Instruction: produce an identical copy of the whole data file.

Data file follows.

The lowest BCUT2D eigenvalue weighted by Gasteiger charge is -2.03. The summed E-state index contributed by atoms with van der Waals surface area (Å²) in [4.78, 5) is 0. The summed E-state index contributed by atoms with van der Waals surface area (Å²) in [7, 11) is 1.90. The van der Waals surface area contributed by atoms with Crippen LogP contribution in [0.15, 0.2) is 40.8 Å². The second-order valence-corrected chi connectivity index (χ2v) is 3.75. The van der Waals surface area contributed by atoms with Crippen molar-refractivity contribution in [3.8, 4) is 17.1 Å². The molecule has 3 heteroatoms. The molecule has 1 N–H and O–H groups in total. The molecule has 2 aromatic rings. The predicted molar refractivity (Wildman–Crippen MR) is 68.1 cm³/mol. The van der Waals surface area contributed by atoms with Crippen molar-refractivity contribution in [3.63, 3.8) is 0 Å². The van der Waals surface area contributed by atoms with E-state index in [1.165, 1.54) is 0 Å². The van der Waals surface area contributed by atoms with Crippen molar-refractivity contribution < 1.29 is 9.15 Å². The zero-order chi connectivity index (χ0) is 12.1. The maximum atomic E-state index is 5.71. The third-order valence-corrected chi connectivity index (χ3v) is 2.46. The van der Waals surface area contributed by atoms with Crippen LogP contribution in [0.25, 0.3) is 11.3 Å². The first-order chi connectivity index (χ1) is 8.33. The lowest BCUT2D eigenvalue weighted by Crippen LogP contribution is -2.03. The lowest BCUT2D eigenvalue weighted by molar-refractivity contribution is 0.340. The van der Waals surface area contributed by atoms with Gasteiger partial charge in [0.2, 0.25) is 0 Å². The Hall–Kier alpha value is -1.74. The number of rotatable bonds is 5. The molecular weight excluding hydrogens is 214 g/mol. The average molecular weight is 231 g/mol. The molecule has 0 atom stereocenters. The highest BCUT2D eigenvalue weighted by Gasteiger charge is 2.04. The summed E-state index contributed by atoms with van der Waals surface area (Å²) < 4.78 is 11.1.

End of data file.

The lowest BCUT2D eigenvalue weighted by Gasteiger charge is -2.03. The summed E-state index contributed by atoms with van der Waals surface area (Å²) in [4.78, 5) is 0. The summed E-state index contributed by atoms with van der Waals surface area (Å²) in [7, 11) is 1.90. The van der Waals surface area contributed by atoms with Crippen LogP contribution in [0.15, 0.2) is 40.8 Å². The second-order valence-corrected chi connectivity index (χ2v) is 3.75. The van der Waals surface area contributed by atoms with Crippen molar-refractivity contribution in [3.8, 4) is 17.1 Å². The molecule has 3 heteroatoms. The molecule has 1 N–H and O–H groups in total. The molecule has 2 aromatic rings. The predicted molar refractivity (Wildman–Crippen MR) is 68.1 cm³/mol. The van der Waals surface area contributed by atoms with Crippen molar-refractivity contribution in [3.63, 3.8) is 0 Å². The van der Waals surface area contributed by atoms with E-state index in [1.165, 1.54) is 0 Å². The van der Waals surface area contributed by atoms with Crippen molar-refractivity contribution < 1.29 is 9.15 Å². The zero-order chi connectivity index (χ0) is 12.1. The maximum atomic E-state index is 5.71. The third-order valence-corrected chi connectivity index (χ3v) is 2.46. The van der Waals surface area contributed by atoms with Crippen LogP contribution in [0.25, 0.3) is 11.3 Å². The first-order chi connectivity index (χ1) is 8.33. The lowest BCUT2D eigenvalue weighted by Crippen LogP contribution is -2.03. The lowest BCUT2D eigenvalue weighted by molar-refractivity contribution is 0.340. The van der Waals surface area contributed by atoms with Gasteiger partial charge in [0.2, 0.25) is 0 Å². The Hall–Kier alpha value is -1.74. The number of rotatable bonds is 5. The molecular weight excluding hydrogens is 214 g/mol. The average molecular weight is 231 g/mol. The molecule has 0 atom stereocenters. The highest BCUT2D eigenvalue weighted by Gasteiger charge is 2.04. The summed E-state index contributed by atoms with van der Waals surface area (Å²) < 4.78 is 11.1.